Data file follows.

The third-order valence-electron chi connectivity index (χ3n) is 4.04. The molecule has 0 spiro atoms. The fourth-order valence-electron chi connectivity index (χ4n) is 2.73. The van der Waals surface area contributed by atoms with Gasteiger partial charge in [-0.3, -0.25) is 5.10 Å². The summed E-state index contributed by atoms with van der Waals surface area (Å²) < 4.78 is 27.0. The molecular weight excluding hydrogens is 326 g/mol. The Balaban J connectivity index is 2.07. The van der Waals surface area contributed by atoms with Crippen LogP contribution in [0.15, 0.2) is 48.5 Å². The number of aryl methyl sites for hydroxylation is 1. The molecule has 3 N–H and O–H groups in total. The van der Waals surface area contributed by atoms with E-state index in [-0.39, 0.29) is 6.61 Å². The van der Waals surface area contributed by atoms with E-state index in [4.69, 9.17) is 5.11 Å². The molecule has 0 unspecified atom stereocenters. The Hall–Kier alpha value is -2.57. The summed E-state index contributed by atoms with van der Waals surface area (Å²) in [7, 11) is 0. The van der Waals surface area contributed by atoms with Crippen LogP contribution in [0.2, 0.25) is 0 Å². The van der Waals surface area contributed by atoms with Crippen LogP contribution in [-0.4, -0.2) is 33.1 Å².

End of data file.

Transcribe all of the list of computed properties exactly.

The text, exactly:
The third-order valence-electron chi connectivity index (χ3n) is 4.04. The molecule has 0 spiro atoms. The fourth-order valence-electron chi connectivity index (χ4n) is 2.73. The van der Waals surface area contributed by atoms with Gasteiger partial charge in [-0.3, -0.25) is 5.10 Å². The summed E-state index contributed by atoms with van der Waals surface area (Å²) < 4.78 is 27.0. The molecular weight excluding hydrogens is 326 g/mol. The Balaban J connectivity index is 2.07. The van der Waals surface area contributed by atoms with Crippen LogP contribution in [0.15, 0.2) is 48.5 Å². The number of aryl methyl sites for hydroxylation is 1. The molecule has 3 N–H and O–H groups in total. The van der Waals surface area contributed by atoms with E-state index in [-0.39, 0.29) is 6.61 Å². The van der Waals surface area contributed by atoms with E-state index in [4.69, 9.17) is 5.11 Å². The molecule has 0 unspecified atom stereocenters. The Hall–Kier alpha value is -2.57. The summed E-state index contributed by atoms with van der Waals surface area (Å²) in [7, 11) is 0. The van der Waals surface area contributed by atoms with Crippen LogP contribution in [0.2, 0.25) is 0 Å². The van der Waals surface area contributed by atoms with Crippen LogP contribution in [-0.4, -0.2) is 33.1 Å².